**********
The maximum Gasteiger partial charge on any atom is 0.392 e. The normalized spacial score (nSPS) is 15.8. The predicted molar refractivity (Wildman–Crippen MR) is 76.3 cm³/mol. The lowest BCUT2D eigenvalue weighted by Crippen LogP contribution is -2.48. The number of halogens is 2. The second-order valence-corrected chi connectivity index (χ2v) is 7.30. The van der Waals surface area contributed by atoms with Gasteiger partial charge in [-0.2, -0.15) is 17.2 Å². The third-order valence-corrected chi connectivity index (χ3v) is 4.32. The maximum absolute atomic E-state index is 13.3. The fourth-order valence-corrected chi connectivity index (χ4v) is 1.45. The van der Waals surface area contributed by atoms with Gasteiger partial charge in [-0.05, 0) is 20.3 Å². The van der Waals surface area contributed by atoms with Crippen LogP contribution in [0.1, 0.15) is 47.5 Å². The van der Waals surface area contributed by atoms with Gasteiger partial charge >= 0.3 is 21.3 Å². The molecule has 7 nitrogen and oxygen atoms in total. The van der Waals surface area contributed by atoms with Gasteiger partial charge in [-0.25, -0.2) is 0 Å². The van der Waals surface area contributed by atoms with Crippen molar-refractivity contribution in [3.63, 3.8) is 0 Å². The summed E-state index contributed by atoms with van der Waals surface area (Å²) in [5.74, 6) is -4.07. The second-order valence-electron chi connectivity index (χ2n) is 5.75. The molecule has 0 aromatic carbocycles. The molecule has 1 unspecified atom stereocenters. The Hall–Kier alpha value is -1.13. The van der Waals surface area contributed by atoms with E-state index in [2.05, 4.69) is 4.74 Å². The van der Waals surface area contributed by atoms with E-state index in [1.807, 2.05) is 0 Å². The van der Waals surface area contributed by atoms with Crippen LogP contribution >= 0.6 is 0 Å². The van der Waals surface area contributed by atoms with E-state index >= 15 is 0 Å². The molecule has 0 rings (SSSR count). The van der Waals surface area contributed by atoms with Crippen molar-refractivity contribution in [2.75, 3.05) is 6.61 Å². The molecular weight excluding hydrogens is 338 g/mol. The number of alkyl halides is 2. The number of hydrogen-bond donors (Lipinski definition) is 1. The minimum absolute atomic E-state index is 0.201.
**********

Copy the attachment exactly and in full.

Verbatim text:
The maximum Gasteiger partial charge on any atom is 0.392 e. The normalized spacial score (nSPS) is 15.8. The predicted molar refractivity (Wildman–Crippen MR) is 76.3 cm³/mol. The lowest BCUT2D eigenvalue weighted by Crippen LogP contribution is -2.48. The number of halogens is 2. The second-order valence-corrected chi connectivity index (χ2v) is 7.30. The van der Waals surface area contributed by atoms with Gasteiger partial charge in [-0.2, -0.15) is 17.2 Å². The third-order valence-corrected chi connectivity index (χ3v) is 4.32. The maximum absolute atomic E-state index is 13.3. The fourth-order valence-corrected chi connectivity index (χ4v) is 1.45. The van der Waals surface area contributed by atoms with Gasteiger partial charge in [-0.05, 0) is 20.3 Å². The van der Waals surface area contributed by atoms with Crippen LogP contribution in [0.1, 0.15) is 47.5 Å². The van der Waals surface area contributed by atoms with Gasteiger partial charge >= 0.3 is 21.3 Å². The molecule has 7 nitrogen and oxygen atoms in total. The van der Waals surface area contributed by atoms with Gasteiger partial charge in [-0.25, -0.2) is 0 Å². The van der Waals surface area contributed by atoms with Crippen molar-refractivity contribution in [3.63, 3.8) is 0 Å². The summed E-state index contributed by atoms with van der Waals surface area (Å²) in [5.74, 6) is -4.07. The second-order valence-electron chi connectivity index (χ2n) is 5.75. The molecule has 0 aromatic carbocycles. The molecule has 1 unspecified atom stereocenters. The Hall–Kier alpha value is -1.13. The van der Waals surface area contributed by atoms with E-state index in [2.05, 4.69) is 4.74 Å². The van der Waals surface area contributed by atoms with E-state index in [1.807, 2.05) is 0 Å². The van der Waals surface area contributed by atoms with Crippen LogP contribution >= 0.6 is 0 Å². The van der Waals surface area contributed by atoms with E-state index >= 15 is 0 Å². The molecule has 0 rings (SSSR count). The van der Waals surface area contributed by atoms with Crippen molar-refractivity contribution in [2.75, 3.05) is 6.61 Å². The molecular weight excluding hydrogens is 338 g/mol. The number of alkyl halides is 2. The number of hydrogen-bond donors (Lipinski definition) is 1. The minimum absolute atomic E-state index is 0.201.